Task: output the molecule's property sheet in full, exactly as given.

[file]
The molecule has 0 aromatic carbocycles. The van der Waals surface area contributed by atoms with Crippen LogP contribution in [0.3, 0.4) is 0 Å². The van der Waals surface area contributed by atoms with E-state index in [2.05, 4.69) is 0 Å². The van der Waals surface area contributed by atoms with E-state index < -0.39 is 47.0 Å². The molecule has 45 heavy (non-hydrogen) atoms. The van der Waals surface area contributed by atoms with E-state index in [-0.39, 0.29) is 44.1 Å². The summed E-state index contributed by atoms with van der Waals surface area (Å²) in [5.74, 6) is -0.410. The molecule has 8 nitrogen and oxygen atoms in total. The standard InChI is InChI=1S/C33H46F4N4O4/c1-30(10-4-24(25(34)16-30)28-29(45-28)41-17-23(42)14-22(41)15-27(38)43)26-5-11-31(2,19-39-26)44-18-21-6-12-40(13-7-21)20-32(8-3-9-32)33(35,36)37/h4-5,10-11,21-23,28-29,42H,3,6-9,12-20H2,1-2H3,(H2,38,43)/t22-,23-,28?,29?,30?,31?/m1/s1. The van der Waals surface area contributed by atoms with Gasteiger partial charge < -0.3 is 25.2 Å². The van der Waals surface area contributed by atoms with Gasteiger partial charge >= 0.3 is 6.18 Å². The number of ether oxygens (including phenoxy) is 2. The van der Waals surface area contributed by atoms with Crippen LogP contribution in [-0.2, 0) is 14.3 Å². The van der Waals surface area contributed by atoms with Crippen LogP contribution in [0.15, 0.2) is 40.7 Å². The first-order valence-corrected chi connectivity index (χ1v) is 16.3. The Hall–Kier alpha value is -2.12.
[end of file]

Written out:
The molecule has 0 aromatic carbocycles. The van der Waals surface area contributed by atoms with Crippen LogP contribution in [0.3, 0.4) is 0 Å². The van der Waals surface area contributed by atoms with E-state index in [2.05, 4.69) is 0 Å². The van der Waals surface area contributed by atoms with E-state index < -0.39 is 47.0 Å². The molecule has 45 heavy (non-hydrogen) atoms. The van der Waals surface area contributed by atoms with E-state index in [-0.39, 0.29) is 44.1 Å². The summed E-state index contributed by atoms with van der Waals surface area (Å²) in [5.74, 6) is -0.410. The molecule has 8 nitrogen and oxygen atoms in total. The standard InChI is InChI=1S/C33H46F4N4O4/c1-30(10-4-24(25(34)16-30)28-29(45-28)41-17-23(42)14-22(41)15-27(38)43)26-5-11-31(2,19-39-26)44-18-21-6-12-40(13-7-21)20-32(8-3-9-32)33(35,36)37/h4-5,10-11,21-23,28-29,42H,3,6-9,12-20H2,1-2H3,(H2,38,43)/t22-,23-,28?,29?,30?,31?/m1/s1. The van der Waals surface area contributed by atoms with Gasteiger partial charge < -0.3 is 25.2 Å². The van der Waals surface area contributed by atoms with Gasteiger partial charge >= 0.3 is 6.18 Å². The number of ether oxygens (including phenoxy) is 2. The van der Waals surface area contributed by atoms with Crippen LogP contribution in [-0.2, 0) is 14.3 Å². The van der Waals surface area contributed by atoms with Crippen LogP contribution in [0.15, 0.2) is 40.7 Å². The first-order valence-corrected chi connectivity index (χ1v) is 16.3. The Hall–Kier alpha value is -2.12.